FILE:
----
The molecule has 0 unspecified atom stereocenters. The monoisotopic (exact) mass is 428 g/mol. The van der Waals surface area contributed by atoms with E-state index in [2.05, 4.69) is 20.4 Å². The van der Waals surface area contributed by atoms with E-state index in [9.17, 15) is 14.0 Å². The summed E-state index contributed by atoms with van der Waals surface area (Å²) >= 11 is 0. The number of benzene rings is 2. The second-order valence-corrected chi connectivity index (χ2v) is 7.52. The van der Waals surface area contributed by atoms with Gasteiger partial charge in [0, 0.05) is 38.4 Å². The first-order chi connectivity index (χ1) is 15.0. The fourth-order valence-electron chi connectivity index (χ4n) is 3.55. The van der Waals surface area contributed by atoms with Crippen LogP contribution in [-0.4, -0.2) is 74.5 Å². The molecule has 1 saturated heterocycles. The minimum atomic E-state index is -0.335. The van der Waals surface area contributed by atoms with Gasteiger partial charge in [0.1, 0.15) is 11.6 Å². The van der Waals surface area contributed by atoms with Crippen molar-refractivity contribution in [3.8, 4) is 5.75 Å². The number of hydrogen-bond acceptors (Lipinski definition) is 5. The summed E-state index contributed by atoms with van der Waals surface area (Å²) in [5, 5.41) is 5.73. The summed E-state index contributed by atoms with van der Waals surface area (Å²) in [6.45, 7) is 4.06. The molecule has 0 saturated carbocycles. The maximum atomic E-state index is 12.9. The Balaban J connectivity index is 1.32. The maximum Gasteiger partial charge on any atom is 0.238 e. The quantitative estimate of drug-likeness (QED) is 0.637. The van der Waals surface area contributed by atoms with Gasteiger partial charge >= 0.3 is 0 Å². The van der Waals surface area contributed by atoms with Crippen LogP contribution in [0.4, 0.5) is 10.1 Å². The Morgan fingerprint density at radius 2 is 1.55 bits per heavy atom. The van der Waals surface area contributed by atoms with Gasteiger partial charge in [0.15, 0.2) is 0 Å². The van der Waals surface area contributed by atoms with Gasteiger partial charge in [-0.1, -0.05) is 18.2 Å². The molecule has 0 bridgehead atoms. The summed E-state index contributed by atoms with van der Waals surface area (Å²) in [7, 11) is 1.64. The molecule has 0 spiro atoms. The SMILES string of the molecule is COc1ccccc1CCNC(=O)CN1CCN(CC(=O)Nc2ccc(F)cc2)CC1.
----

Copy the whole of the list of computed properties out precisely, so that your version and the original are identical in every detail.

The molecule has 0 unspecified atom stereocenters. The monoisotopic (exact) mass is 428 g/mol. The van der Waals surface area contributed by atoms with E-state index in [2.05, 4.69) is 20.4 Å². The van der Waals surface area contributed by atoms with E-state index in [9.17, 15) is 14.0 Å². The summed E-state index contributed by atoms with van der Waals surface area (Å²) >= 11 is 0. The number of benzene rings is 2. The second-order valence-corrected chi connectivity index (χ2v) is 7.52. The van der Waals surface area contributed by atoms with Gasteiger partial charge in [0, 0.05) is 38.4 Å². The first-order chi connectivity index (χ1) is 15.0. The fourth-order valence-electron chi connectivity index (χ4n) is 3.55. The van der Waals surface area contributed by atoms with Crippen LogP contribution in [-0.4, -0.2) is 74.5 Å². The molecule has 1 saturated heterocycles. The minimum atomic E-state index is -0.335. The van der Waals surface area contributed by atoms with Gasteiger partial charge in [0.1, 0.15) is 11.6 Å². The van der Waals surface area contributed by atoms with Crippen molar-refractivity contribution in [3.8, 4) is 5.75 Å². The number of hydrogen-bond acceptors (Lipinski definition) is 5. The summed E-state index contributed by atoms with van der Waals surface area (Å²) in [5, 5.41) is 5.73. The summed E-state index contributed by atoms with van der Waals surface area (Å²) in [6.45, 7) is 4.06. The molecule has 0 saturated carbocycles. The maximum atomic E-state index is 12.9. The Balaban J connectivity index is 1.32. The maximum Gasteiger partial charge on any atom is 0.238 e. The quantitative estimate of drug-likeness (QED) is 0.637. The van der Waals surface area contributed by atoms with Gasteiger partial charge >= 0.3 is 0 Å². The van der Waals surface area contributed by atoms with Crippen LogP contribution in [0.4, 0.5) is 10.1 Å². The Morgan fingerprint density at radius 2 is 1.55 bits per heavy atom. The van der Waals surface area contributed by atoms with Gasteiger partial charge in [0.15, 0.2) is 0 Å². The van der Waals surface area contributed by atoms with Gasteiger partial charge in [-0.1, -0.05) is 18.2 Å². The molecule has 0 bridgehead atoms. The summed E-state index contributed by atoms with van der Waals surface area (Å²) in [7, 11) is 1.64. The molecule has 0 spiro atoms. The SMILES string of the molecule is COc1ccccc1CCNC(=O)CN1CCN(CC(=O)Nc2ccc(F)cc2)CC1.